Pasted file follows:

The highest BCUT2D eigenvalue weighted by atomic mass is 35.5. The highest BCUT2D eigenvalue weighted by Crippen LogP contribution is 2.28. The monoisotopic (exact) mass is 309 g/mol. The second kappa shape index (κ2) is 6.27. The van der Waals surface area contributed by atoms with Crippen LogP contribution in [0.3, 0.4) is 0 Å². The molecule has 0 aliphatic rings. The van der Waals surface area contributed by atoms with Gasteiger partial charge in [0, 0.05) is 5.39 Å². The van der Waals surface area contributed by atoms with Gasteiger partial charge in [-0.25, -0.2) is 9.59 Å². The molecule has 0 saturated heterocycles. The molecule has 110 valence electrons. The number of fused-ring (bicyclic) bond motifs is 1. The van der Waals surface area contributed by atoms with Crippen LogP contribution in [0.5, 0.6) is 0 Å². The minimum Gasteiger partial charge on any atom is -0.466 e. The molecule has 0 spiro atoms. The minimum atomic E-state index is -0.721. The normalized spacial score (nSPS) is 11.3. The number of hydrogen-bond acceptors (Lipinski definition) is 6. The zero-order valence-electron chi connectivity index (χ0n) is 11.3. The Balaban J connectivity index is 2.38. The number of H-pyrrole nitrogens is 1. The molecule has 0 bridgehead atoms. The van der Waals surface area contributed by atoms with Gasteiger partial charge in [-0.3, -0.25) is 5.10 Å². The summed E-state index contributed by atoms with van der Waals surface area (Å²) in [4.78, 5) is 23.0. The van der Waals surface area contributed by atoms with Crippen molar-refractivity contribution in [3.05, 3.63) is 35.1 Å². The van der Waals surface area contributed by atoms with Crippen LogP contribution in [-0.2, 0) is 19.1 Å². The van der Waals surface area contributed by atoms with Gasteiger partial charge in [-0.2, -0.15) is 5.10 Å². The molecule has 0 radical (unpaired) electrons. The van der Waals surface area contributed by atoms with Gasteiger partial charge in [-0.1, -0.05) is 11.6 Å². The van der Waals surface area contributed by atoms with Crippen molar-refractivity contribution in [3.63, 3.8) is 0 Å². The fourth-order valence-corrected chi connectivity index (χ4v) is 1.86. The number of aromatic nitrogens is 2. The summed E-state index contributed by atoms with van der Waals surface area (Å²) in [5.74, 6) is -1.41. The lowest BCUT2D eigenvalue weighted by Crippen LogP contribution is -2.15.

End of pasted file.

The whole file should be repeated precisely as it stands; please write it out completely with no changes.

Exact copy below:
The highest BCUT2D eigenvalue weighted by atomic mass is 35.5. The highest BCUT2D eigenvalue weighted by Crippen LogP contribution is 2.28. The monoisotopic (exact) mass is 309 g/mol. The second kappa shape index (κ2) is 6.27. The van der Waals surface area contributed by atoms with Crippen LogP contribution in [0.3, 0.4) is 0 Å². The molecule has 0 aliphatic rings. The van der Waals surface area contributed by atoms with Gasteiger partial charge in [0, 0.05) is 5.39 Å². The van der Waals surface area contributed by atoms with Gasteiger partial charge in [-0.25, -0.2) is 9.59 Å². The molecule has 0 saturated heterocycles. The molecule has 110 valence electrons. The number of fused-ring (bicyclic) bond motifs is 1. The van der Waals surface area contributed by atoms with Crippen LogP contribution in [0.5, 0.6) is 0 Å². The minimum Gasteiger partial charge on any atom is -0.466 e. The molecule has 0 spiro atoms. The minimum atomic E-state index is -0.721. The normalized spacial score (nSPS) is 11.3. The number of hydrogen-bond acceptors (Lipinski definition) is 6. The zero-order valence-electron chi connectivity index (χ0n) is 11.3. The Balaban J connectivity index is 2.38. The number of H-pyrrole nitrogens is 1. The molecule has 0 bridgehead atoms. The van der Waals surface area contributed by atoms with Gasteiger partial charge in [-0.3, -0.25) is 5.10 Å². The summed E-state index contributed by atoms with van der Waals surface area (Å²) in [4.78, 5) is 23.0. The van der Waals surface area contributed by atoms with Crippen molar-refractivity contribution in [3.05, 3.63) is 35.1 Å². The van der Waals surface area contributed by atoms with Crippen LogP contribution in [-0.2, 0) is 19.1 Å². The van der Waals surface area contributed by atoms with Gasteiger partial charge in [-0.2, -0.15) is 5.10 Å². The molecule has 0 radical (unpaired) electrons. The van der Waals surface area contributed by atoms with Gasteiger partial charge in [-0.1, -0.05) is 11.6 Å². The van der Waals surface area contributed by atoms with Crippen molar-refractivity contribution in [3.63, 3.8) is 0 Å². The fourth-order valence-corrected chi connectivity index (χ4v) is 1.86. The number of aromatic nitrogens is 2. The summed E-state index contributed by atoms with van der Waals surface area (Å²) in [5.74, 6) is -1.41. The lowest BCUT2D eigenvalue weighted by Crippen LogP contribution is -2.15.